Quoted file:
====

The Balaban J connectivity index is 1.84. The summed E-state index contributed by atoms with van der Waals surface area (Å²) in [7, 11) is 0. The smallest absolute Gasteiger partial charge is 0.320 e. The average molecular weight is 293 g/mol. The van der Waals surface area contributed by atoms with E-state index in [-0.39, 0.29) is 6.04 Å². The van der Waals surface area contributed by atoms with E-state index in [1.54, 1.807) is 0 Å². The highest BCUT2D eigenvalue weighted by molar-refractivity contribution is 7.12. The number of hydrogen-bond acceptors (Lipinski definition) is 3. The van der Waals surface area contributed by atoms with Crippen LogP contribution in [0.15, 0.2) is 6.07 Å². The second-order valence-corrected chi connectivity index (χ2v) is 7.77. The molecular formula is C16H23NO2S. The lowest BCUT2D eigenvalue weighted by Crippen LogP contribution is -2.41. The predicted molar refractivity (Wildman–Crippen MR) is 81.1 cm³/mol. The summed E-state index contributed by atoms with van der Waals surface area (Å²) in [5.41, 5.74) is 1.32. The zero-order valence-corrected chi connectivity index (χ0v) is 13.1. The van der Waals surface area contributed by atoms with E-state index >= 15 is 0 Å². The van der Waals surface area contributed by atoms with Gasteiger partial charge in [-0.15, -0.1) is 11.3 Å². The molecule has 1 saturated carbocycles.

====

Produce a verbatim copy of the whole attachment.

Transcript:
The Balaban J connectivity index is 1.84. The summed E-state index contributed by atoms with van der Waals surface area (Å²) in [7, 11) is 0. The smallest absolute Gasteiger partial charge is 0.320 e. The average molecular weight is 293 g/mol. The van der Waals surface area contributed by atoms with E-state index in [-0.39, 0.29) is 6.04 Å². The van der Waals surface area contributed by atoms with E-state index in [1.54, 1.807) is 0 Å². The highest BCUT2D eigenvalue weighted by molar-refractivity contribution is 7.12. The number of hydrogen-bond acceptors (Lipinski definition) is 3. The van der Waals surface area contributed by atoms with Crippen LogP contribution in [0.15, 0.2) is 6.07 Å². The second-order valence-corrected chi connectivity index (χ2v) is 7.77. The molecular formula is C16H23NO2S. The lowest BCUT2D eigenvalue weighted by Crippen LogP contribution is -2.41. The predicted molar refractivity (Wildman–Crippen MR) is 81.1 cm³/mol. The summed E-state index contributed by atoms with van der Waals surface area (Å²) in [5.41, 5.74) is 1.32. The zero-order valence-corrected chi connectivity index (χ0v) is 13.1. The van der Waals surface area contributed by atoms with E-state index >= 15 is 0 Å². The van der Waals surface area contributed by atoms with Gasteiger partial charge in [-0.15, -0.1) is 11.3 Å². The molecule has 1 saturated carbocycles.